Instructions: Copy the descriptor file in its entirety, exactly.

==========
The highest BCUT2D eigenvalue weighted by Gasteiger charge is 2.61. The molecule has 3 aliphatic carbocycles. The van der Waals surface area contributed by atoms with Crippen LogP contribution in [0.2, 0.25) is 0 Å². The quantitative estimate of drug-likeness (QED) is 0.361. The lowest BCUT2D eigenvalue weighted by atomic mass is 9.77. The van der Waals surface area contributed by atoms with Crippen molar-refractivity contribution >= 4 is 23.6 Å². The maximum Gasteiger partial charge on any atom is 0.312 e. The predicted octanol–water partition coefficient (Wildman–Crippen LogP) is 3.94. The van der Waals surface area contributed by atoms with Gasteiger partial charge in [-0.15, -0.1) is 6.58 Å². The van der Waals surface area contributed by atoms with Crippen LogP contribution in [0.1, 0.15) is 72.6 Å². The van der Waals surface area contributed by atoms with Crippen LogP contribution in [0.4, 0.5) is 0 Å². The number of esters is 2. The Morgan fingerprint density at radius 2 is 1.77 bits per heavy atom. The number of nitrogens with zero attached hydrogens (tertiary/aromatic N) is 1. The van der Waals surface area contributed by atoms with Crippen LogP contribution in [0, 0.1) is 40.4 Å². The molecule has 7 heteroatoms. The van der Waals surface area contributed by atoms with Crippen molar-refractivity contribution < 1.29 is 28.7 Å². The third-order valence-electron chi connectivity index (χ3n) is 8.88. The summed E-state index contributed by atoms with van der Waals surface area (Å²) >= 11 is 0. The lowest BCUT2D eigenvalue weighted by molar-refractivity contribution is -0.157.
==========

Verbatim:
The highest BCUT2D eigenvalue weighted by Gasteiger charge is 2.61. The molecule has 3 aliphatic carbocycles. The van der Waals surface area contributed by atoms with Crippen LogP contribution in [0.2, 0.25) is 0 Å². The quantitative estimate of drug-likeness (QED) is 0.361. The lowest BCUT2D eigenvalue weighted by atomic mass is 9.77. The van der Waals surface area contributed by atoms with Crippen molar-refractivity contribution >= 4 is 23.6 Å². The maximum Gasteiger partial charge on any atom is 0.312 e. The predicted octanol–water partition coefficient (Wildman–Crippen LogP) is 3.94. The van der Waals surface area contributed by atoms with Gasteiger partial charge in [-0.15, -0.1) is 6.58 Å². The van der Waals surface area contributed by atoms with Crippen LogP contribution in [0.1, 0.15) is 72.6 Å². The van der Waals surface area contributed by atoms with Crippen LogP contribution in [0.4, 0.5) is 0 Å². The number of esters is 2. The Morgan fingerprint density at radius 2 is 1.77 bits per heavy atom. The number of nitrogens with zero attached hydrogens (tertiary/aromatic N) is 1. The van der Waals surface area contributed by atoms with Crippen LogP contribution in [0, 0.1) is 40.4 Å². The molecule has 7 heteroatoms. The van der Waals surface area contributed by atoms with Crippen molar-refractivity contribution < 1.29 is 28.7 Å². The third-order valence-electron chi connectivity index (χ3n) is 8.88. The summed E-state index contributed by atoms with van der Waals surface area (Å²) >= 11 is 0. The lowest BCUT2D eigenvalue weighted by molar-refractivity contribution is -0.157.